Function often overrides form when it comes to triceps. For many gym goers, as long as they can bench, dip, and push-up, who cares how those horseshoes look, right? This is the wrong approach to take, says IFBB physique pro Brandan Fokken.
"Triceps used to be a lagging point on me," Fokken explains. "They were big, but they had no shape or definition. So I changed my workout pattern and I started to do more volume, more angles, and higher reps."
If you're ready to round out your arms and put the finishing touch on a competition-worthy physique, this workout is for you. You'll do six triceps-only exercises for 4 sets of 10-15 reps each. It should take you about 30-45 minutes to complete the workout, taking about 30-60 seconds of rest between each set. Let's get started!
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Single-Arm Cable Cross-Body Extension
Cables are great for working the triceps because you can set them at any level to hit different angles in the muscle.
"The reason I like to start with this exercise is it puts constant tension on the muscles," adds Fokken. "And it's a great warm-up for this workout."
Make sure when you extend out you're squeezing all the way into your triceps. On this and many triceps exercises, it's important to keep your shoulder locked so you're not using it or your back to help do the movement. No need to push serious weight on these!
Overhead Dumbbell Extension
Form is important on this one because you're pulling the weight behind your head and behind your neck, where your shoulder mobility—or lack thereof—can pose problems. So make sure you've got the form dialed in, and chase time under tension more than heavy weight.
Sitting on a bench, make sure you have your feet planted, your back straight, and your core locked in tight. When you extend, keep your elbows tucked in and press the weight all the way up to the top.
"You want to get a good squeeze at the top before you bring the weight down," says Fokken.
Single-Arm Cable Extension
Fokken recommends a reverse-grip for this extension, so you'll want to use a handle with enough movement in it to allow you to perform the movement without having to switch your grip.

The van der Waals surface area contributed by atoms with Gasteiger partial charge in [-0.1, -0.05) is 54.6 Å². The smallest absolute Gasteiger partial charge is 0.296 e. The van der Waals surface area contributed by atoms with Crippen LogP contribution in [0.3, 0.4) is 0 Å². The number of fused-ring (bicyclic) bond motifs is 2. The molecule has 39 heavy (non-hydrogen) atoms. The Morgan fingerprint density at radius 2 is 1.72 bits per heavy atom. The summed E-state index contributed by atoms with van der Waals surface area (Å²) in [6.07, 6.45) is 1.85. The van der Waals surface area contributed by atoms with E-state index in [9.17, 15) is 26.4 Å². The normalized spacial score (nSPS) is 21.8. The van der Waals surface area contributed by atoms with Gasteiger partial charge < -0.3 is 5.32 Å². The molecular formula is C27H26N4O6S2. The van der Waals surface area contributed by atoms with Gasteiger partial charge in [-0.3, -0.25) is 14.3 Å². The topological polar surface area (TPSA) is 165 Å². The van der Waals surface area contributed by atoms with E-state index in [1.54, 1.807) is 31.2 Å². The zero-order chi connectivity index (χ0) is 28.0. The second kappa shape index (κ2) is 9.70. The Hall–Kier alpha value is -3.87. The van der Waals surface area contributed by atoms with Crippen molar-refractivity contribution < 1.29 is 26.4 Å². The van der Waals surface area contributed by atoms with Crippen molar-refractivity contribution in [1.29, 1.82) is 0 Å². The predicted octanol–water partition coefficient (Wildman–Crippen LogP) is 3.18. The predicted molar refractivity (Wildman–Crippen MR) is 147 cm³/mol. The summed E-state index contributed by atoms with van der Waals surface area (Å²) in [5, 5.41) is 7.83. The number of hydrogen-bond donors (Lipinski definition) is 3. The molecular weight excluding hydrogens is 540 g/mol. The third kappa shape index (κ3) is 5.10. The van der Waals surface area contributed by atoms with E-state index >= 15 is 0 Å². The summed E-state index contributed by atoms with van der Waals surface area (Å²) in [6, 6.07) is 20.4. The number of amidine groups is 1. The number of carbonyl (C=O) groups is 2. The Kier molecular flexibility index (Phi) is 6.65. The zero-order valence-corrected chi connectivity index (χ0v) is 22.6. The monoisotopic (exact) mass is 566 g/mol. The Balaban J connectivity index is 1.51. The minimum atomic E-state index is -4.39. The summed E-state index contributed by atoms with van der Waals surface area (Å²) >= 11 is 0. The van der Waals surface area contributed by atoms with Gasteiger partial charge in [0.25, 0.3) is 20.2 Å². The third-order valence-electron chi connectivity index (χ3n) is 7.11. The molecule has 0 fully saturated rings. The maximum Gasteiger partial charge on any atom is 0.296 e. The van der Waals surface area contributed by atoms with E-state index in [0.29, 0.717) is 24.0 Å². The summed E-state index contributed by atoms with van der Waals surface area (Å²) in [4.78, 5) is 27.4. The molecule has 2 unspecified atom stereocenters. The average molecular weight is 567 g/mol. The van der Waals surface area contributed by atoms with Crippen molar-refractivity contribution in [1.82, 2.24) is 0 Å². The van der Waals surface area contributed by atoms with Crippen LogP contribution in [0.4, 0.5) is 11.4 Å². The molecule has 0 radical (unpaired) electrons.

In an already highly specialized workout, Fokken takes his triceps-isolation a step further by performing this exercise one arm at time.
"I like doing single-arm because a lot of times, one arm is stronger than the other arm, so splitting the arms up helps," he explains. "That's why I do a lot of single-arm exercises in this workout."
Make sure your elbow is tucked in and you're doing all the work with your triceps. Again, keep your shoulder locked and avoid swinging—go straight down, get a good contraction at the bottom, control the weight back up slowly, and repeat.
Assisted Dip Push-Down
This is one of those weird gym hacks you won't see a lot of people doing, but that grew from Fokken's years of serious training.
"I feel like if you're using the same stimuli all the time, your body gets used to it," says Fokken. "That's why I encourage people to try a lot of different things—different sets, different reps, and different machines."
It's easy to just go through the motions on this exercise, so make sure you're feeling it in your triceps. Do not let your chest take over. Keep your body back, your elbows out, and squeeze the pad down by engaging your triceps. If you're not feeling it in the triceps, try moving your elbows in or out until you're feeling it where you should.
Overhead Rope Extension
Set the pulley low so you can extend the rope up from behind your head. If you've never done overhead extensions like this before, it can feel a little awkward at first. According to Fokken, this is normal.
"This isn't an exercise that I do a lot, because I don't like pulling things from behind my head," he explains. "But as I said before, different stimuli give you different results."
With this exercise, make sure you've got your feet planted and your back straight. Keep your elbows in as you extend up and make sure you're squeezing at the top. Get a good contraction in the triceps, then let it back slowly, and repeat.
Finish of your triceps with 4 sets of dips to failure. It's your last exercise, so don't be afraid to step it up a little bit. Put your feet up on a bench or put a weight on your waist—whatever it takes to really push yourself to failure.
"Failure to you could be 10 reps, it could be 15 reps, or even 30," says Fokken. "Make sure you're pushing yourself. Keep your elbows tucked in to maintain proper form, and just push through."
Now that you've finished all six exercises, you've hit your triceps from every angle possible. Fokken recommends doing this workout weekly on its own, or pairing it with something like his Best Chest Workout.